"This is not an indictment of the fast food industry by any means," Morgenstern said. "The real message is that with this research, you can identify neighborhoods that can be targeted for intervention."
Regardless, the National Restaurant Association bristled at the implications of the research, calling it "misleading."
"This article is seriously flawed, and by its own admission shows no correlation whatsoever between dining at chain restaurants and incidence of stroke," said National Restaurant Association Executive Vice President for Public Affairs Beth Johnson in a statement issued today. "Further, it tells us nothing about the eating and exercise habits of the individuals involved."
"If this is related to fast food consumption, many fast food restaurants have already taken steps to publish at the restaurants the nutritional content of their foods. Studies have shows that people make better choices of food simply when the restaurants publish the information on their burgers and other things," Johnson said.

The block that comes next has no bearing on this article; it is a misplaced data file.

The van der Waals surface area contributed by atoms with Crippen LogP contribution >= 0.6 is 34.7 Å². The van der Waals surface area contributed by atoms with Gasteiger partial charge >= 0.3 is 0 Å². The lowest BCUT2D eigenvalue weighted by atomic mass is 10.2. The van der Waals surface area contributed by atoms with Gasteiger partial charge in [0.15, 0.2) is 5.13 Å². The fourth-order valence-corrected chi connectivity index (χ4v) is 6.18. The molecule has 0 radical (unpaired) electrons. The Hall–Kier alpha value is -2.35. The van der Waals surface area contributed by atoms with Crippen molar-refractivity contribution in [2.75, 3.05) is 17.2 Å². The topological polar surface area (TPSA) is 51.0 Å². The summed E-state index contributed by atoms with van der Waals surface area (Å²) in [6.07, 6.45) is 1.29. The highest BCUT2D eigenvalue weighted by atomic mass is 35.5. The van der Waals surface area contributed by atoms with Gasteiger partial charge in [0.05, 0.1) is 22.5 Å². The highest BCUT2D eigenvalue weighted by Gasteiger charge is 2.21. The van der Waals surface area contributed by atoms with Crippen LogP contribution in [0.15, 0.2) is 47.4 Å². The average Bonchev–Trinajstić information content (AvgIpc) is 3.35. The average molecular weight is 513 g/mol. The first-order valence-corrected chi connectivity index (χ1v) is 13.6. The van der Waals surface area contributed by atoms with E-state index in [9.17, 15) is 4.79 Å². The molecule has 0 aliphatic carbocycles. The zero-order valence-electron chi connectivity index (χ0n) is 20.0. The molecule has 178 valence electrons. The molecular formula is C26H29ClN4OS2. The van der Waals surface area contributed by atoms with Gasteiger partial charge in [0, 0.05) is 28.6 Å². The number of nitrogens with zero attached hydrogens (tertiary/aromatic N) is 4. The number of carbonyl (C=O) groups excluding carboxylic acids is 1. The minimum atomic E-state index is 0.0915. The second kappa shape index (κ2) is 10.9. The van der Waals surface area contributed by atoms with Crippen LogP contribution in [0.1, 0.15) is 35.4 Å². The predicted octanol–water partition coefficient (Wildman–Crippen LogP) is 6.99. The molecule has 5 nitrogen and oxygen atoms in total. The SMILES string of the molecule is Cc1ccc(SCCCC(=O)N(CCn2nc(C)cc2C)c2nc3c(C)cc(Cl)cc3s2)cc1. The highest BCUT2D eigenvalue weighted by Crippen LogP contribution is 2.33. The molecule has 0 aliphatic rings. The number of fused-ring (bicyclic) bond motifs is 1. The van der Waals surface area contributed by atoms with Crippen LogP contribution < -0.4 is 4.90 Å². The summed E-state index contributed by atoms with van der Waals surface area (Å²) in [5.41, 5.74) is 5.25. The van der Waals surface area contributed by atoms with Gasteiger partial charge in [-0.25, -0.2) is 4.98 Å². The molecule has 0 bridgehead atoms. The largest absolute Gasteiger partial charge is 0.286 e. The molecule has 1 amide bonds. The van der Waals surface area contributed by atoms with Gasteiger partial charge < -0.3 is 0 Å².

In her statement, Johnson noted that the restaurant industry is offering a growing number of healthier menu options. She added that many restaurants are also providing more nutrition information to consumers -- a move Morgenstern called "a step in the right direction."
"Most of the big [fast food joints] -- they all offer salads, they offer fruit parfaits," Ayoob agreed. "They're not giving the food away, nor are they sitting on your shoulders and forcing it down your mouth."
But Katz said that fast food restaurants may have more to answer for in light of this new data. He noted as an example the fact that African-Americans by ethnicity alone tend to have a higher risk for hypertension.
"African-American neighborhoods tend to have a lot more fast food restaurants," he said, adding that one major fast food chain in particular "has a targeted advertisement campaign at the African-American community."
Lauren Cox contributed to this report.